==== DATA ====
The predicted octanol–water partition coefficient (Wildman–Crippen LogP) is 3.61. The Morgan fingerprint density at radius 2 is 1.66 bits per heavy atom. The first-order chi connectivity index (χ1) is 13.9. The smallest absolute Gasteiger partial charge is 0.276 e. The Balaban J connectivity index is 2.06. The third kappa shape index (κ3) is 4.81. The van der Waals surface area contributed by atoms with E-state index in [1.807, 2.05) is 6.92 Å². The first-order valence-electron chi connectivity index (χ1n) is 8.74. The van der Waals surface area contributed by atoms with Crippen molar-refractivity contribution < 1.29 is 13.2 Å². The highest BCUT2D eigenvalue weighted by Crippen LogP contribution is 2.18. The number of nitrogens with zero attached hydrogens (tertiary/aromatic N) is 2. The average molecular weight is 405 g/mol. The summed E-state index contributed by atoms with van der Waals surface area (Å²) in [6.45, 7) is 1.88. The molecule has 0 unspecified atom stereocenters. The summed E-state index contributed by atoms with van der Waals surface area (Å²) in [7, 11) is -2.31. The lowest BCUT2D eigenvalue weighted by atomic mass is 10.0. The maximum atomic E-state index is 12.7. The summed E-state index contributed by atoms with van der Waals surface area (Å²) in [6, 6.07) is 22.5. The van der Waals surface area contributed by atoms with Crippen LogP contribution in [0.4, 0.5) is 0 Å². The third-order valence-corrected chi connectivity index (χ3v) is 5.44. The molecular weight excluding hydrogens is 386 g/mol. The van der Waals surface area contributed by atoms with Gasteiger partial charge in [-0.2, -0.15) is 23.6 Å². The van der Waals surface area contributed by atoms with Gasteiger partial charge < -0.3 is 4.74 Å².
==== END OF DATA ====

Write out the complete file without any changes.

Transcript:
The predicted octanol–water partition coefficient (Wildman–Crippen LogP) is 3.61. The Morgan fingerprint density at radius 2 is 1.66 bits per heavy atom. The first-order chi connectivity index (χ1) is 13.9. The smallest absolute Gasteiger partial charge is 0.276 e. The Balaban J connectivity index is 2.06. The third kappa shape index (κ3) is 4.81. The van der Waals surface area contributed by atoms with E-state index in [1.807, 2.05) is 6.92 Å². The first-order valence-electron chi connectivity index (χ1n) is 8.74. The van der Waals surface area contributed by atoms with Crippen molar-refractivity contribution < 1.29 is 13.2 Å². The highest BCUT2D eigenvalue weighted by Crippen LogP contribution is 2.18. The number of nitrogens with zero attached hydrogens (tertiary/aromatic N) is 2. The average molecular weight is 405 g/mol. The summed E-state index contributed by atoms with van der Waals surface area (Å²) in [6.45, 7) is 1.88. The molecule has 0 unspecified atom stereocenters. The summed E-state index contributed by atoms with van der Waals surface area (Å²) in [7, 11) is -2.31. The lowest BCUT2D eigenvalue weighted by atomic mass is 10.0. The maximum atomic E-state index is 12.7. The summed E-state index contributed by atoms with van der Waals surface area (Å²) in [6, 6.07) is 22.5. The van der Waals surface area contributed by atoms with Crippen LogP contribution in [0.4, 0.5) is 0 Å². The third-order valence-corrected chi connectivity index (χ3v) is 5.44. The molecular weight excluding hydrogens is 386 g/mol. The van der Waals surface area contributed by atoms with Gasteiger partial charge in [-0.2, -0.15) is 23.6 Å². The van der Waals surface area contributed by atoms with Gasteiger partial charge < -0.3 is 4.74 Å².